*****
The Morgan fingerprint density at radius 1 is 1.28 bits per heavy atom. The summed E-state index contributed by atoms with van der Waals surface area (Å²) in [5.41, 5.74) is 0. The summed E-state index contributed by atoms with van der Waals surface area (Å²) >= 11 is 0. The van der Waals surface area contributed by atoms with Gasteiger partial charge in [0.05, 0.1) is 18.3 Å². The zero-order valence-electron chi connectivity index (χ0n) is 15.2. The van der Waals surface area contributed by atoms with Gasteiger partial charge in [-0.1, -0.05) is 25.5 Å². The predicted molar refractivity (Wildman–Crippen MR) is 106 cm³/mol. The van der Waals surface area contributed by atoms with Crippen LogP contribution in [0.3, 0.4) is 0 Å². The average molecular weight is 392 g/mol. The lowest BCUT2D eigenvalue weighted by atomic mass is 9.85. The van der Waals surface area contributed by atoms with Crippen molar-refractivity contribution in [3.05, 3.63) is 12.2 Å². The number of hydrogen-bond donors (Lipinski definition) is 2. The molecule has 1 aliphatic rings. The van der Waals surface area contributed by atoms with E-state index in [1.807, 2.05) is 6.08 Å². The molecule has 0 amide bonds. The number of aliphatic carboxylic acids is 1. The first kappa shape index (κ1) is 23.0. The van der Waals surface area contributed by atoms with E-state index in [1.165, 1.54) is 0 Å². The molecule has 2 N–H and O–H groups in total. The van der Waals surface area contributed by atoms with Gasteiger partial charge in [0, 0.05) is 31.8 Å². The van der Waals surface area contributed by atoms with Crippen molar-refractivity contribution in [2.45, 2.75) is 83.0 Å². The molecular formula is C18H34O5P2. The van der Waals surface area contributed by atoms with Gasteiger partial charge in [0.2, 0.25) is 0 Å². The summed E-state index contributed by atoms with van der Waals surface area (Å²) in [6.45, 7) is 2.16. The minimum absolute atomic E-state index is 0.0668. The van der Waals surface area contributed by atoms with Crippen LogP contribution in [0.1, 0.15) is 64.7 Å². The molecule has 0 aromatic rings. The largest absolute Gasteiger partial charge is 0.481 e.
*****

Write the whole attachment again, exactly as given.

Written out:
The Morgan fingerprint density at radius 1 is 1.28 bits per heavy atom. The summed E-state index contributed by atoms with van der Waals surface area (Å²) in [5.41, 5.74) is 0. The summed E-state index contributed by atoms with van der Waals surface area (Å²) >= 11 is 0. The van der Waals surface area contributed by atoms with Gasteiger partial charge in [0.05, 0.1) is 18.3 Å². The zero-order valence-electron chi connectivity index (χ0n) is 15.2. The van der Waals surface area contributed by atoms with Gasteiger partial charge in [-0.1, -0.05) is 25.5 Å². The predicted molar refractivity (Wildman–Crippen MR) is 106 cm³/mol. The van der Waals surface area contributed by atoms with Crippen LogP contribution in [0.3, 0.4) is 0 Å². The average molecular weight is 392 g/mol. The lowest BCUT2D eigenvalue weighted by atomic mass is 9.85. The van der Waals surface area contributed by atoms with Crippen molar-refractivity contribution in [3.05, 3.63) is 12.2 Å². The number of hydrogen-bond donors (Lipinski definition) is 2. The molecule has 1 aliphatic rings. The van der Waals surface area contributed by atoms with E-state index in [1.807, 2.05) is 6.08 Å². The molecule has 0 amide bonds. The number of aliphatic carboxylic acids is 1. The first kappa shape index (κ1) is 23.0. The van der Waals surface area contributed by atoms with E-state index in [1.165, 1.54) is 0 Å². The molecule has 2 N–H and O–H groups in total. The van der Waals surface area contributed by atoms with Gasteiger partial charge in [0, 0.05) is 31.8 Å². The van der Waals surface area contributed by atoms with Crippen molar-refractivity contribution in [2.45, 2.75) is 83.0 Å². The molecular formula is C18H34O5P2. The van der Waals surface area contributed by atoms with Gasteiger partial charge in [0.2, 0.25) is 0 Å². The summed E-state index contributed by atoms with van der Waals surface area (Å²) in [6.45, 7) is 2.16. The minimum absolute atomic E-state index is 0.0668. The van der Waals surface area contributed by atoms with Crippen LogP contribution in [0.1, 0.15) is 64.7 Å². The molecule has 0 aromatic rings. The largest absolute Gasteiger partial charge is 0.481 e.